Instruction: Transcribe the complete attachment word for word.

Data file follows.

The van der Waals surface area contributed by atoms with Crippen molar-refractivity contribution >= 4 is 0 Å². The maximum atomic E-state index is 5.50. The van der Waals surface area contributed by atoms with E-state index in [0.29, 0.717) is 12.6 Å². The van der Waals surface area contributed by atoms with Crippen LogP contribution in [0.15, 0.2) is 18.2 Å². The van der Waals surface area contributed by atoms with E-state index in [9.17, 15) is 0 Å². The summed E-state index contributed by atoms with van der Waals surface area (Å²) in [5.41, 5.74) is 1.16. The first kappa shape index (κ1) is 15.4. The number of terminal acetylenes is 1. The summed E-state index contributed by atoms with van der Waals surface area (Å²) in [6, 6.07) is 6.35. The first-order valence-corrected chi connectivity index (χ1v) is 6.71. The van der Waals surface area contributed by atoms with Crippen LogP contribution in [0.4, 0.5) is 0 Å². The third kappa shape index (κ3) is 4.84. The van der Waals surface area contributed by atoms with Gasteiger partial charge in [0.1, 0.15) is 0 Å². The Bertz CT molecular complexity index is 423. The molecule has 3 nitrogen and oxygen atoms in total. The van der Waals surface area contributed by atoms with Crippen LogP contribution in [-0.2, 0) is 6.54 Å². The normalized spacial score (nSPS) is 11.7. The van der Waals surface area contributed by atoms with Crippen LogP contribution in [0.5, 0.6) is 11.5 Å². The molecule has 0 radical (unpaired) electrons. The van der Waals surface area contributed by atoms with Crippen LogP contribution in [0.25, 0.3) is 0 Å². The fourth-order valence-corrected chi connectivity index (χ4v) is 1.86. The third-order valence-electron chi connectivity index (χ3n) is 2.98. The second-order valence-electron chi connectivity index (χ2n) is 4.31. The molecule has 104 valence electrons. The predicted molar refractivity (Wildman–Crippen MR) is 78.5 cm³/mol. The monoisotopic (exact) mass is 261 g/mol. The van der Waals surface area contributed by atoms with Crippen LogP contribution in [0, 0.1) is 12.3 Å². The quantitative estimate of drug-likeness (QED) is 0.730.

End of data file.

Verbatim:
The van der Waals surface area contributed by atoms with Crippen molar-refractivity contribution >= 4 is 0 Å². The maximum atomic E-state index is 5.50. The van der Waals surface area contributed by atoms with E-state index in [0.29, 0.717) is 12.6 Å². The van der Waals surface area contributed by atoms with Crippen LogP contribution in [0.15, 0.2) is 18.2 Å². The van der Waals surface area contributed by atoms with E-state index in [9.17, 15) is 0 Å². The summed E-state index contributed by atoms with van der Waals surface area (Å²) in [5.41, 5.74) is 1.16. The first kappa shape index (κ1) is 15.4. The number of terminal acetylenes is 1. The summed E-state index contributed by atoms with van der Waals surface area (Å²) in [6, 6.07) is 6.35. The first-order valence-corrected chi connectivity index (χ1v) is 6.71. The van der Waals surface area contributed by atoms with Crippen LogP contribution in [0.4, 0.5) is 0 Å². The third kappa shape index (κ3) is 4.84. The van der Waals surface area contributed by atoms with Gasteiger partial charge in [0.1, 0.15) is 0 Å². The Bertz CT molecular complexity index is 423. The molecule has 3 nitrogen and oxygen atoms in total. The van der Waals surface area contributed by atoms with Crippen LogP contribution in [-0.2, 0) is 6.54 Å². The normalized spacial score (nSPS) is 11.7. The van der Waals surface area contributed by atoms with Crippen LogP contribution in [0.5, 0.6) is 11.5 Å². The molecule has 0 radical (unpaired) electrons. The van der Waals surface area contributed by atoms with Crippen LogP contribution in [0.25, 0.3) is 0 Å². The fourth-order valence-corrected chi connectivity index (χ4v) is 1.86. The third-order valence-electron chi connectivity index (χ3n) is 2.98. The second-order valence-electron chi connectivity index (χ2n) is 4.31. The molecule has 104 valence electrons. The predicted molar refractivity (Wildman–Crippen MR) is 78.5 cm³/mol. The monoisotopic (exact) mass is 261 g/mol. The van der Waals surface area contributed by atoms with Crippen LogP contribution in [0, 0.1) is 12.3 Å². The quantitative estimate of drug-likeness (QED) is 0.730.